The Palace of Illusions
Taking us back to a time that is half history, half myth and wholly magical, The Palace of Illusions gives new voice to Panchaali, the fire-born heroine of the Mahabharat, as she weaves a vibrant interpretation of an ancient tale. Married to five royal husbands who have been cheated out of their... show more
Taking us back to a time that is half history, half myth and wholly magical, The Palace of Illusions gives new voice to Panchaali, the fire-born heroine of the Mahabharat, as she weaves a vibrant interpretation of an ancient tale. Married to five royal husbands who have been cheated out of their father's kingdom, Panchaali aids their quest to reclaim their birthright, remaining at their side through years of exile and a terrible civil war. But she cannot deny her complicated friendship with the enigmatic Krishna—or her secret attraction to the mysterious man who is her husbands' most dangerous enemy—as she is caught up in the ever-manipulating hands of fate.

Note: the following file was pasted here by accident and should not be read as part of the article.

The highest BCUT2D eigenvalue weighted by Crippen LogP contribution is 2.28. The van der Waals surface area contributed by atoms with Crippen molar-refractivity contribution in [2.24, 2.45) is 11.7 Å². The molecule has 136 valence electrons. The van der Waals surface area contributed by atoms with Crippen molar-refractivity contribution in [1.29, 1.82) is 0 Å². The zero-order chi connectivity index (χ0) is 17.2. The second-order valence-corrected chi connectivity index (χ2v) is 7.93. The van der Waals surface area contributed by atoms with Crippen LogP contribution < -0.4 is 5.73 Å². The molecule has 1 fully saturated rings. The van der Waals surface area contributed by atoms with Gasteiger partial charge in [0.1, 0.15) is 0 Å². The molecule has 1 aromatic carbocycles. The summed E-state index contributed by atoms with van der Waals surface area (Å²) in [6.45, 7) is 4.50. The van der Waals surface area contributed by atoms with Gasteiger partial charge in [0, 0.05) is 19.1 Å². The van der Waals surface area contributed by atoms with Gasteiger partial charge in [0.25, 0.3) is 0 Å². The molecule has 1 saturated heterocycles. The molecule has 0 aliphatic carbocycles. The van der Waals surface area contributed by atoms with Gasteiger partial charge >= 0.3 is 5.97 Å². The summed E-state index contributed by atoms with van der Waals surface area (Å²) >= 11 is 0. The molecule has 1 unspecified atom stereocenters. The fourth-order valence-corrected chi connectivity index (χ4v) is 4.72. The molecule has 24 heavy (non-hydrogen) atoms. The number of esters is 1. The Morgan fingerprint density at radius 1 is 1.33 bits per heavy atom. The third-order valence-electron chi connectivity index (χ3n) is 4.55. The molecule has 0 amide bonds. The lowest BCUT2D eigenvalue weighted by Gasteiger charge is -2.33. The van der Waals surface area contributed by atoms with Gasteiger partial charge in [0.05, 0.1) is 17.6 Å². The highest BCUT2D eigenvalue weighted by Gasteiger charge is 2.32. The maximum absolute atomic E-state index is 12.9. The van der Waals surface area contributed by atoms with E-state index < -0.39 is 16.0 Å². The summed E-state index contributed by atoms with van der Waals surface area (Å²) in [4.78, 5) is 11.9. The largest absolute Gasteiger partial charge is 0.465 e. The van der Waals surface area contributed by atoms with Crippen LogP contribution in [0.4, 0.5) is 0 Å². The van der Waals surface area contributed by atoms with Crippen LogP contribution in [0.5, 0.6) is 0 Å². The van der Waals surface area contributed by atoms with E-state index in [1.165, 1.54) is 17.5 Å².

Publish date: February 10th 2009
Pages no: 384
Edition language: English
Fun, accessible retelling of an epic I'm not familiar with - it's given me a strong starting point; from what I've seen it appears she's quite faithful to the original, only reassessing character motivations. The narrator has a strong voice and the author does a good job making character decisions s...
3.5 StarsI have read a lot of mythology. I know the stories of the Celtic tribes, the Germanic people who would conquer them, the Romans l the Greeks, and even of many of the nation's who inhabited North America. I am less familiar with the mythologies of the East, particularly India. Perhaps it was...
I don't know why I wasted my time reading this book which was neither true nor was it entertaining. This was more like a fan fiction of Draupadi and Karna and nothing else. No idea what the author wanted to make us feel here by telling Mahabharata from Draupadi's point of view. Was she trying to por...
I'd give it six stars if I could.Peak reading experiences come all too seldom in life. I think one knows it's a peak when it's almost too painful to endure that the book is ending, but almost too painful to endure to put it down and turn out the light. Then the book comes to you in your dreams, the ...
I enjoyed this book but something "bothered" me about it. Divakaruni writes well and it's well paced but it wasn't until the final pages that I realized why I was dissatisfied with it.It's a fundamental disagreement with the philosophy underlying the Mahabharat, which was articulated by Krishna to D...